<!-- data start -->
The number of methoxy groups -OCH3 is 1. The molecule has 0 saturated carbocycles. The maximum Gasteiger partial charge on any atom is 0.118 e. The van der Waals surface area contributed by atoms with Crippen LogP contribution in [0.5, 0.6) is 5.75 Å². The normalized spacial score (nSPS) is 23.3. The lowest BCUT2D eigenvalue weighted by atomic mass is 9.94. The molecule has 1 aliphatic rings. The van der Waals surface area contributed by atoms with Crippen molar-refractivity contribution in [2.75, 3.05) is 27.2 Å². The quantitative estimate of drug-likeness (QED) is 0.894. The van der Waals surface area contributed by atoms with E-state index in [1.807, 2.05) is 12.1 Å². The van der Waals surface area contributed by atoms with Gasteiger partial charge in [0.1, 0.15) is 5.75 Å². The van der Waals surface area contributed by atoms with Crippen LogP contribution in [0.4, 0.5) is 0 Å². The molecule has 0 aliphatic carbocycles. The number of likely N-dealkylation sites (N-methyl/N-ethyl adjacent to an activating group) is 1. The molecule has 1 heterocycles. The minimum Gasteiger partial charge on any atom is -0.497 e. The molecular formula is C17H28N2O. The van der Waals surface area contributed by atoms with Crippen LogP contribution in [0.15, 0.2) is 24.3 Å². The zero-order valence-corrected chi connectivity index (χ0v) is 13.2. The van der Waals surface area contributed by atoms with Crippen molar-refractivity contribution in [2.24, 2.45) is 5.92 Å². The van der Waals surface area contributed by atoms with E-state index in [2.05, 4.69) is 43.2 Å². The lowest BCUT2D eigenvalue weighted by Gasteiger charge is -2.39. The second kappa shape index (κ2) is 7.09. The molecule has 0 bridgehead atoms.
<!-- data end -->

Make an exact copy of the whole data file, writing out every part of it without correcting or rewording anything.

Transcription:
The number of methoxy groups -OCH3 is 1. The molecule has 0 saturated carbocycles. The maximum Gasteiger partial charge on any atom is 0.118 e. The van der Waals surface area contributed by atoms with Crippen LogP contribution in [0.5, 0.6) is 5.75 Å². The normalized spacial score (nSPS) is 23.3. The lowest BCUT2D eigenvalue weighted by atomic mass is 9.94. The molecule has 1 aliphatic rings. The van der Waals surface area contributed by atoms with Crippen molar-refractivity contribution in [2.75, 3.05) is 27.2 Å². The quantitative estimate of drug-likeness (QED) is 0.894. The van der Waals surface area contributed by atoms with E-state index in [1.807, 2.05) is 12.1 Å². The van der Waals surface area contributed by atoms with Gasteiger partial charge in [0.1, 0.15) is 5.75 Å². The van der Waals surface area contributed by atoms with Crippen LogP contribution in [0.4, 0.5) is 0 Å². The molecule has 0 aliphatic carbocycles. The number of likely N-dealkylation sites (N-methyl/N-ethyl adjacent to an activating group) is 1. The molecule has 1 heterocycles. The minimum Gasteiger partial charge on any atom is -0.497 e. The molecular formula is C17H28N2O. The van der Waals surface area contributed by atoms with Crippen LogP contribution in [0.15, 0.2) is 24.3 Å². The zero-order valence-corrected chi connectivity index (χ0v) is 13.2. The van der Waals surface area contributed by atoms with Crippen molar-refractivity contribution in [2.24, 2.45) is 5.92 Å². The van der Waals surface area contributed by atoms with E-state index in [2.05, 4.69) is 43.2 Å². The lowest BCUT2D eigenvalue weighted by Gasteiger charge is -2.39. The second kappa shape index (κ2) is 7.09. The molecule has 0 bridgehead atoms.